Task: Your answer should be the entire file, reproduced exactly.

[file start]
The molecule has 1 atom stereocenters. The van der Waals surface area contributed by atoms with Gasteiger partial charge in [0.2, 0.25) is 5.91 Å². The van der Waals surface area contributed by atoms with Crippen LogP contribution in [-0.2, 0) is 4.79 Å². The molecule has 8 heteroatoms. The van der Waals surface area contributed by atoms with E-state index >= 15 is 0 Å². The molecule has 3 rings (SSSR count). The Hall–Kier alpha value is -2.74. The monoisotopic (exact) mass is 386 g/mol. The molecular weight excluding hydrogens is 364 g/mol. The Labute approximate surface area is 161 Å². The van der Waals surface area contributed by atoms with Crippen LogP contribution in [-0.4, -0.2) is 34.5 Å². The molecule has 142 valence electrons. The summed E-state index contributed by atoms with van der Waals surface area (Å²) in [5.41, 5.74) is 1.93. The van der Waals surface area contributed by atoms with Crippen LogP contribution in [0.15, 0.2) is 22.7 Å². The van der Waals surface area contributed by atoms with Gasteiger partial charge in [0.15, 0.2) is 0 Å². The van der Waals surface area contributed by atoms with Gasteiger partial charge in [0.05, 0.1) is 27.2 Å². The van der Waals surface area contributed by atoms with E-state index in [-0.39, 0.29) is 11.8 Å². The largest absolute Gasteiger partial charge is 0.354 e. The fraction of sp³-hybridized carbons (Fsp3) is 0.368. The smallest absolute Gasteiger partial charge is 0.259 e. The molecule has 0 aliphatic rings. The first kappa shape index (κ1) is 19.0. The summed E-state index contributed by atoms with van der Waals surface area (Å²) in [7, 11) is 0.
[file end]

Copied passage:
The molecule has 1 atom stereocenters. The van der Waals surface area contributed by atoms with Gasteiger partial charge in [0.2, 0.25) is 5.91 Å². The van der Waals surface area contributed by atoms with Crippen LogP contribution in [-0.2, 0) is 4.79 Å². The molecule has 8 heteroatoms. The van der Waals surface area contributed by atoms with E-state index >= 15 is 0 Å². The molecule has 3 rings (SSSR count). The Hall–Kier alpha value is -2.74. The monoisotopic (exact) mass is 386 g/mol. The molecular weight excluding hydrogens is 364 g/mol. The Labute approximate surface area is 161 Å². The van der Waals surface area contributed by atoms with Crippen LogP contribution in [-0.4, -0.2) is 34.5 Å². The molecule has 142 valence electrons. The summed E-state index contributed by atoms with van der Waals surface area (Å²) in [5.41, 5.74) is 1.93. The van der Waals surface area contributed by atoms with Crippen LogP contribution in [0.15, 0.2) is 22.7 Å². The van der Waals surface area contributed by atoms with Gasteiger partial charge in [0.15, 0.2) is 0 Å². The van der Waals surface area contributed by atoms with Gasteiger partial charge in [0.05, 0.1) is 27.2 Å². The van der Waals surface area contributed by atoms with E-state index in [-0.39, 0.29) is 11.8 Å². The largest absolute Gasteiger partial charge is 0.354 e. The fraction of sp³-hybridized carbons (Fsp3) is 0.368. The smallest absolute Gasteiger partial charge is 0.259 e. The molecule has 0 aliphatic rings. The first kappa shape index (κ1) is 19.0. The summed E-state index contributed by atoms with van der Waals surface area (Å²) in [7, 11) is 0.